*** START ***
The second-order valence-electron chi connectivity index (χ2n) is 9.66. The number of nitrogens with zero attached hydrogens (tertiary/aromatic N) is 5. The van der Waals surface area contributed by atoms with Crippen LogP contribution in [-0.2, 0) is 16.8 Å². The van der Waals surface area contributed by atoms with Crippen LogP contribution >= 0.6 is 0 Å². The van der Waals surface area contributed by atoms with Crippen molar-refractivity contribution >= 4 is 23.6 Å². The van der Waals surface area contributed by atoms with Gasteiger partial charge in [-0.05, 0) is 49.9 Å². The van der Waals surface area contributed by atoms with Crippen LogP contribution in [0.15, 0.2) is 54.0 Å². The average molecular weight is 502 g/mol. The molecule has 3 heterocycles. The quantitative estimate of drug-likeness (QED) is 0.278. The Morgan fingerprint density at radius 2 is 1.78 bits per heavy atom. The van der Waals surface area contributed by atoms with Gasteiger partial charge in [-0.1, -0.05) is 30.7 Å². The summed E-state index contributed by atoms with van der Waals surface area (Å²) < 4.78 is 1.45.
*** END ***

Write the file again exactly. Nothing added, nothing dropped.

The second-order valence-electron chi connectivity index (χ2n) is 9.66. The number of nitrogens with zero attached hydrogens (tertiary/aromatic N) is 5. The van der Waals surface area contributed by atoms with Crippen LogP contribution in [-0.2, 0) is 16.8 Å². The van der Waals surface area contributed by atoms with Crippen LogP contribution >= 0.6 is 0 Å². The van der Waals surface area contributed by atoms with Crippen molar-refractivity contribution >= 4 is 23.6 Å². The van der Waals surface area contributed by atoms with Gasteiger partial charge in [-0.05, 0) is 49.9 Å². The van der Waals surface area contributed by atoms with Crippen LogP contribution in [0.15, 0.2) is 54.0 Å². The average molecular weight is 502 g/mol. The molecule has 3 heterocycles. The quantitative estimate of drug-likeness (QED) is 0.278. The Morgan fingerprint density at radius 2 is 1.78 bits per heavy atom. The van der Waals surface area contributed by atoms with Gasteiger partial charge in [-0.1, -0.05) is 30.7 Å². The summed E-state index contributed by atoms with van der Waals surface area (Å²) < 4.78 is 1.45.